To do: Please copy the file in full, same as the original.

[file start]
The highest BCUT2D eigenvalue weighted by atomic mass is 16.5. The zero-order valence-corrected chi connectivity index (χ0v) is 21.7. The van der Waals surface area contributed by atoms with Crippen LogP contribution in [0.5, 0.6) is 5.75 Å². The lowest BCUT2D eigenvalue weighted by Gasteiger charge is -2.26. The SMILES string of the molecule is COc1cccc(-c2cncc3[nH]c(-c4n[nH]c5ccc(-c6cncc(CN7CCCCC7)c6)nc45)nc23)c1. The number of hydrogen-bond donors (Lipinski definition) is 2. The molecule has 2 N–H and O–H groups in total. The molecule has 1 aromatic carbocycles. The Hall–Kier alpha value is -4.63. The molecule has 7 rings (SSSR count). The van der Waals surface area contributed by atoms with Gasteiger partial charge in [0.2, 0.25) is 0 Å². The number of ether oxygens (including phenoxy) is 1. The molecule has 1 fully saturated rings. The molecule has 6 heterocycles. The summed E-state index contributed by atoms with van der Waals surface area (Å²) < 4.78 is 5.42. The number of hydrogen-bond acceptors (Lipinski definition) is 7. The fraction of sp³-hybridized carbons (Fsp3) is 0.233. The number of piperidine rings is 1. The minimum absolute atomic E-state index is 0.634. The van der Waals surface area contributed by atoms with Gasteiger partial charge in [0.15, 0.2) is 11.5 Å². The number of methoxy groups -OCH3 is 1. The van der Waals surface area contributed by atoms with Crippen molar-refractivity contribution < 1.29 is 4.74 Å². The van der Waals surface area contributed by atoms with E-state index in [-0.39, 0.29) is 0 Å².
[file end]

The highest BCUT2D eigenvalue weighted by atomic mass is 16.5. The zero-order valence-corrected chi connectivity index (χ0v) is 21.7. The van der Waals surface area contributed by atoms with Crippen LogP contribution in [0.5, 0.6) is 5.75 Å². The lowest BCUT2D eigenvalue weighted by Gasteiger charge is -2.26. The SMILES string of the molecule is COc1cccc(-c2cncc3[nH]c(-c4n[nH]c5ccc(-c6cncc(CN7CCCCC7)c6)nc45)nc23)c1. The number of hydrogen-bond donors (Lipinski definition) is 2. The molecule has 2 N–H and O–H groups in total. The molecule has 1 aromatic carbocycles. The Hall–Kier alpha value is -4.63. The molecule has 7 rings (SSSR count). The van der Waals surface area contributed by atoms with Gasteiger partial charge in [0.2, 0.25) is 0 Å². The number of ether oxygens (including phenoxy) is 1. The molecule has 1 fully saturated rings. The molecule has 6 heterocycles. The summed E-state index contributed by atoms with van der Waals surface area (Å²) < 4.78 is 5.42. The number of hydrogen-bond acceptors (Lipinski definition) is 7. The fraction of sp³-hybridized carbons (Fsp3) is 0.233. The number of piperidine rings is 1. The minimum absolute atomic E-state index is 0.634. The van der Waals surface area contributed by atoms with Gasteiger partial charge in [0.15, 0.2) is 11.5 Å². The number of methoxy groups -OCH3 is 1. The van der Waals surface area contributed by atoms with Crippen molar-refractivity contribution < 1.29 is 4.74 Å². The van der Waals surface area contributed by atoms with E-state index in [-0.39, 0.29) is 0 Å².